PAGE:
In the long run, if the Taliban are back in Kabul, India’s infrastructure investments in Afghanistan will be at the risk of being seized. Besides, New Delhi will lose a friendly government in Kabul. Worse, Islamabad’s close partners may be in office once again.

After over two years of dramatic back and forth, the US and Taliban signed a deal on February 29 to re-establish peace in the war-torn country. This deal — which could potentially put an end to America’s longest war — includes a timeline for the conditional and phased withdrawal of US troops from Afghanistan, themes for intra-Afghan negotiations and the Taliban’s commitment to not fuel terrorrism in the region. Representatives from India, the US, UN, Pakistan, the Taliban and Afghanistan were part of this gathering. All US and NATO troops will be withdrawn from Afghanistan within 14 months should the “militants” uphold the deal.

The deal is not a full-fledged peace treaty but merely a pre-agreement; a way to get the Taliban and the Afghan government together at the negotiating table. The Afghan government and the Taliban are now expected to talk and fix things themselves.
As per the agreement, the US will reduce its forces in Afghanistan to 8,600 personnel within the first 135 days. Approximately 5,000 Taliban prisoners are to be exchanged for a thousand Afghan security force prisoners, starting on March 10. The US is also expected to lift sanctions against the Taliban. All of this is primarily to meet US President Donald Trump’s domestic objective — his presidential re-election. This agreement will allow him to show that he managed to get US troops back home and end a deadly war. The motive may, however, be larger. Sure, a portion of these troops may return home, but some of them may be re-positioned within the Middle East — too sensitive a region for the US to leave open for Russia and China.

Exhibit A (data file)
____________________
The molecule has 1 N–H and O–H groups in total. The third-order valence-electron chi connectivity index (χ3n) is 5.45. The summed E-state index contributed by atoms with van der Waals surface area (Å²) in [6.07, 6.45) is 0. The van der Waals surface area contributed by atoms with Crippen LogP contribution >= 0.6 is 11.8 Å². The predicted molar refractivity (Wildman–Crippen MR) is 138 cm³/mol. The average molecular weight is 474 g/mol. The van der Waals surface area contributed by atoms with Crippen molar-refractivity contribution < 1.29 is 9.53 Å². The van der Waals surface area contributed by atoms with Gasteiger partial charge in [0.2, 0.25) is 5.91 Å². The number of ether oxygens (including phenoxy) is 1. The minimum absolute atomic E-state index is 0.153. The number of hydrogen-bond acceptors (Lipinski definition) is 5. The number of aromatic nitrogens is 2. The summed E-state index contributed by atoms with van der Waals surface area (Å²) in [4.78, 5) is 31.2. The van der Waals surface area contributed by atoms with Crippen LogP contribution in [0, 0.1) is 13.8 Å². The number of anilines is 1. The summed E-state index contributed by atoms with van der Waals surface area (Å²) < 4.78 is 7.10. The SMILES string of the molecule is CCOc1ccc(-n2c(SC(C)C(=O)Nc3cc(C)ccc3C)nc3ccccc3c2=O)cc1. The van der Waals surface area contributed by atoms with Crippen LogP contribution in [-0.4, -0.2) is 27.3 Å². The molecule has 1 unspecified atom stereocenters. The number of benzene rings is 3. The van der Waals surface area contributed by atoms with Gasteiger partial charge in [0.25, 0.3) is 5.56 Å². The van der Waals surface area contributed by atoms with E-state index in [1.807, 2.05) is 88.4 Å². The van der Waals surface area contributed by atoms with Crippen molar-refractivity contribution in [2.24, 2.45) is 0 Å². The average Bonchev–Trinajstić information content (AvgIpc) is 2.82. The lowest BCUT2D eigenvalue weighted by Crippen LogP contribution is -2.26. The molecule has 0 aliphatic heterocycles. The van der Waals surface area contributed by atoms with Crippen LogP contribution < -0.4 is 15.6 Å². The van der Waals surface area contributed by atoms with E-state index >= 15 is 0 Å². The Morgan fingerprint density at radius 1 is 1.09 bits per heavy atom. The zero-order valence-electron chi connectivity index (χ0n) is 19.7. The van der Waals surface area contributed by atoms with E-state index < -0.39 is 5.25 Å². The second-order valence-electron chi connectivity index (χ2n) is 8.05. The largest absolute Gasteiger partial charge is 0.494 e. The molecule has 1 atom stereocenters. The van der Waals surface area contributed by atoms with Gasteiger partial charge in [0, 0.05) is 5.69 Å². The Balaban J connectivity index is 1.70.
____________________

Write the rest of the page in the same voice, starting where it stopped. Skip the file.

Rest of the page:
But why did the Taliban sign the deal? Such a deal, by pushing American troops out of Afghanistan, will make it easier for them to overthrow the government in Kabul. In fact, the Taliban may not show any interest in signing a peace deal because they believe they are winning and it goes against their guiding principle — no foreign forces in Afghanistan. Unsurprisingly, the Taliban described this deal as a “victory” on social media and reportedly told their members that they could break this pact at will.
Finally, is the government in Kabul prepared to negotiate with the Taliban? Its position is fragile. President Ashraf Ghani was recently re-elected with a vote share a point more than 50 per cent. The result was challenged by his rival, Abdullah Abdullah, who gathered around 39 per cent of the votes, but chose to declare himself the victor. Amidst controversies over alleged meddling with democratic systems in Afghanistan, the Taliban rejects the presence of any government in Kabul and claims to be the nation’s sole political leader.